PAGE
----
Lecture Notes

Course Summary

The representation theory of quivers began with the study by Gabriel, where he proved that a quiver has finitely many isomorphism classes of indecomposable representations if and only if it is an oriented Dynkin diagram. In this case the isomorphism classes are in bijection with the set of positive roots of the semisimple Lie algebra sharing the same Dynkin diagram, this bijection being given by the dimension vectors of the indecomposable representations. Special cases of representations of quivers had been considered long before this, for example by Kronecker, though not using this modern language.

This theorem of Gabriel was extended to the extended Dynkin diagrams by Donovan and Frieslich, and independently by Nazarova. In this case, the associated Lie algebra is an affine Kac-Moody Lie algebra, and has infinitely many roots. These roots belong to two classes: the real roots, obtained from the simple roots by the Weyl algebra, and the imaginary roots, in this case non-zero integer multiples of a positive root, commonly denoted δ. The theorem then states that the set of dimension vectors of the indecomposable representations again coincides with the set of positive roots, and that, up to isomorphism, there is a unique indecomposable representation corresponding to each positive real root. Moreover, for each positive multiple of δ, the isomorphism classes of indecomposable representations are parametrised by the projective line together with finitely many points.

The full generality of this theorem was finally proved by Kac, where he showed that for an arbitrary quiver, the set of dimension vectors of indecomposable representations coincides precisely with the set of positive roots of the associated symmetric Kac-Moody Lie algebra. Moreover, there is a unique indecomposable representation (up to isomorphism) corresponding to a given positive root if and only if this root is real.

In his study of quiver representations, Ringel generalised the construction of the Hall algebra, originally constructed from the category of finite dimensional k[[T]]-modules, to an arbitrary module category, satisfying some finiteness conditions. As a vector space, this has as basis the set of isomorphism classes of modules, and the multiplication is determined by the possible extensions of modules. In particular, for any representation directed algebra, he proved that the structure constants are given by evaluations of poynomials, and thus constructed a generic Ringel-Hall algebra. He then proved that this algebra is isomorphic to the quantum group (the positive part of the quantised enveloping algebra) of the semisimple Lie algebra, which had recently been introduced by Drinfeld and Jimbo. This deepened the understanding between quiver representations and Lie algebras first observed by Gabriel.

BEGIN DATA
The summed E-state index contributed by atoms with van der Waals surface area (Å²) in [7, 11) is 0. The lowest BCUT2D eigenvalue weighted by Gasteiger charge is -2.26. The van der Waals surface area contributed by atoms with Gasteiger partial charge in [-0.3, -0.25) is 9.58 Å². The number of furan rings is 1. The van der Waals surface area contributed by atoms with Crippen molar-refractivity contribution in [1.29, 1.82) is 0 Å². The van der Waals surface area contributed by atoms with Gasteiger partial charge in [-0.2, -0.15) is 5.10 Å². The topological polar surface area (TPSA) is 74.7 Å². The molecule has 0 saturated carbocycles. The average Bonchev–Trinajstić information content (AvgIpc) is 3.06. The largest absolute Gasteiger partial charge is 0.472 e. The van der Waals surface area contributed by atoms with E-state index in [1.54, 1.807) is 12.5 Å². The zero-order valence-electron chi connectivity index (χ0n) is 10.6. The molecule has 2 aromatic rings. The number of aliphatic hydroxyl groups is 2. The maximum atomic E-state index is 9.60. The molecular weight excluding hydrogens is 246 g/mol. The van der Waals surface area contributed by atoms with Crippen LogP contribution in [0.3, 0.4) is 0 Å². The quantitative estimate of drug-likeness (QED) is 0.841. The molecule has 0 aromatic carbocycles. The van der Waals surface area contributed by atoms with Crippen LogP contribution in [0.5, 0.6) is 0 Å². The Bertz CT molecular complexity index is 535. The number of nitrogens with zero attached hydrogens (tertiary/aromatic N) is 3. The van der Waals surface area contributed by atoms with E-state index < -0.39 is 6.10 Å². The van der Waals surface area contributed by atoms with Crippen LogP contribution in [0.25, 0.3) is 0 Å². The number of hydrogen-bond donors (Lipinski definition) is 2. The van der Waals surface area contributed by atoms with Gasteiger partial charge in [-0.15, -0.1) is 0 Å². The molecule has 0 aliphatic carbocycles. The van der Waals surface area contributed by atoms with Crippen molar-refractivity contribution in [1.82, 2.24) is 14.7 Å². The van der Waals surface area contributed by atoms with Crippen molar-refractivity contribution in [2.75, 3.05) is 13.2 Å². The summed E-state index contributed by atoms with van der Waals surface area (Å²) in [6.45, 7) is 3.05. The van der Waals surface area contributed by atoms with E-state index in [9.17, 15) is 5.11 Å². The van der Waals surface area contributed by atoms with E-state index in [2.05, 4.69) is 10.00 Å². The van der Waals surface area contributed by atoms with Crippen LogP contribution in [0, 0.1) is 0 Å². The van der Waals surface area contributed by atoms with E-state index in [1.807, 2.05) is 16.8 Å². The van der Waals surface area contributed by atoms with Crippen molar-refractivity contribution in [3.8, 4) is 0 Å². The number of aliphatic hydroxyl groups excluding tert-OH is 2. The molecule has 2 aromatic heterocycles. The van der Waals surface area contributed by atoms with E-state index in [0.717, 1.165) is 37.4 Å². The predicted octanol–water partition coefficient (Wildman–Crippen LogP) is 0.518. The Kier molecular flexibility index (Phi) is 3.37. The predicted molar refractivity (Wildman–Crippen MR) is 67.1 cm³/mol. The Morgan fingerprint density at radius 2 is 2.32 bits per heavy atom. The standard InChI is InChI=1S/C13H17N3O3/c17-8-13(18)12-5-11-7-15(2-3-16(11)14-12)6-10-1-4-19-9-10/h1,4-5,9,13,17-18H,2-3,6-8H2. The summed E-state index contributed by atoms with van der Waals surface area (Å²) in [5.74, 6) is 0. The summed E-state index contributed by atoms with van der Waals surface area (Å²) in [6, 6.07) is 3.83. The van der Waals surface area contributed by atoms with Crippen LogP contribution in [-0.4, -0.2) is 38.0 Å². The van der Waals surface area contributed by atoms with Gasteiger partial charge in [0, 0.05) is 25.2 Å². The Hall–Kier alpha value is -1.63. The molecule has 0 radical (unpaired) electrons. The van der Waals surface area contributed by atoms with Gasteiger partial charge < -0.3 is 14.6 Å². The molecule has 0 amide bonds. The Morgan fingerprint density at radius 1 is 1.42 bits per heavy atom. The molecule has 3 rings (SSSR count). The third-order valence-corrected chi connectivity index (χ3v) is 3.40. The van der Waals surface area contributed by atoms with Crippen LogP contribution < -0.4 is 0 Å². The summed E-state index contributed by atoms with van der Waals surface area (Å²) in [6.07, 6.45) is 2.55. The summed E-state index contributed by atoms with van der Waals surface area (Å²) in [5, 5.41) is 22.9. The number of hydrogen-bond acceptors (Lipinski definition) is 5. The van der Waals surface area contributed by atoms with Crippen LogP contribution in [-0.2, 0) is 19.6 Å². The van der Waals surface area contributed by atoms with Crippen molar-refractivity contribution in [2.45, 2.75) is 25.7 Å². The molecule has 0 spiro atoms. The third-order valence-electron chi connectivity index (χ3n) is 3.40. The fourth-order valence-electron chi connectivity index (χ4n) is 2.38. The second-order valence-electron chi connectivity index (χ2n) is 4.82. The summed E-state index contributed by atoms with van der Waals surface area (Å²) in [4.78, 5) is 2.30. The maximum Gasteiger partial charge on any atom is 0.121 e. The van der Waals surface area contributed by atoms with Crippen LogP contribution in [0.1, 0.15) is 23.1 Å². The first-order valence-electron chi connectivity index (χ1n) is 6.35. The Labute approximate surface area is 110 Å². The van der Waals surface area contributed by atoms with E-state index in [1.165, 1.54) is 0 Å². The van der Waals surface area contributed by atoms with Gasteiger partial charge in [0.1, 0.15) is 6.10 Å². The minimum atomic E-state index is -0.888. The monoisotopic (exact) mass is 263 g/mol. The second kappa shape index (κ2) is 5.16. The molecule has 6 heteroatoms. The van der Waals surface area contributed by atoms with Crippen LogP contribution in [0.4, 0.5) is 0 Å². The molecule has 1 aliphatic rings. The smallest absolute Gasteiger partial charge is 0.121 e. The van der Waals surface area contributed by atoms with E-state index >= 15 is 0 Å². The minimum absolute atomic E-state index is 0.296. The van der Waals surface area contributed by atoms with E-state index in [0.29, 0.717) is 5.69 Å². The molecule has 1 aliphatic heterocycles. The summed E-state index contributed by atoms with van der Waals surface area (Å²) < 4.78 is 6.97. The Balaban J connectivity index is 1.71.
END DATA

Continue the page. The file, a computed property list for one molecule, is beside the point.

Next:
Green later proved that the Ringel-Hall algebra is naturally a self-dual Hopf algebra (after extending by a quantum torus). In particular, there is a natural comultiplication as well as a positive definite bilinear form for which multiplication and comultiplication are adjoint to one another. This enabled him to show that for an arbitrary quiver, the subalgebra generated by the simple modules is isomorphic to the quantum group of the associated Kac-Moody Lie algebra.

This result was later extended by Sevenhant and Van den Bergh to show that the full Ringel-Hall algebra is isomorphic to the quantum group of a Borcherds algebra, or generalised Kac-Moody Lie algebra. By considering the character of this algebra (that is, the generating function for the dimensions of graded pieces), Deng and Xiao recovered Kac's theorem on the dimension vectors of the indecomposable representations.

In a different direction, the representation theory approach to quantum groups inspired Lusztig in the development of the canonical basis in the semisimple Lie algebra case. By considering natural lifts to the quantum group of the Poincaré-Birkhoff-Witt bases of the universal enveloping algebra, he proved that these all generate the same lattice in the quantum group, and that there is a unique basis generating this same lattice and invariant under the so-called bar involution. The lifts of the Poincaré-Birkhoff-Witt bases are the natural bases in the Ringel-Hall algebras corresponding to the various orientations of the Dynkin diagrams.

If time permits, I would then like to show how Green's comultiplication gives an easy proof of the existence of Hall polynomials in the case of Dynkin quivers, as well as studying Lusztig's construction of the canonical basis, again in the Dynkin case.

Exercise sheets will be distributed during the course, and I will try to motivate the results with concrete examples.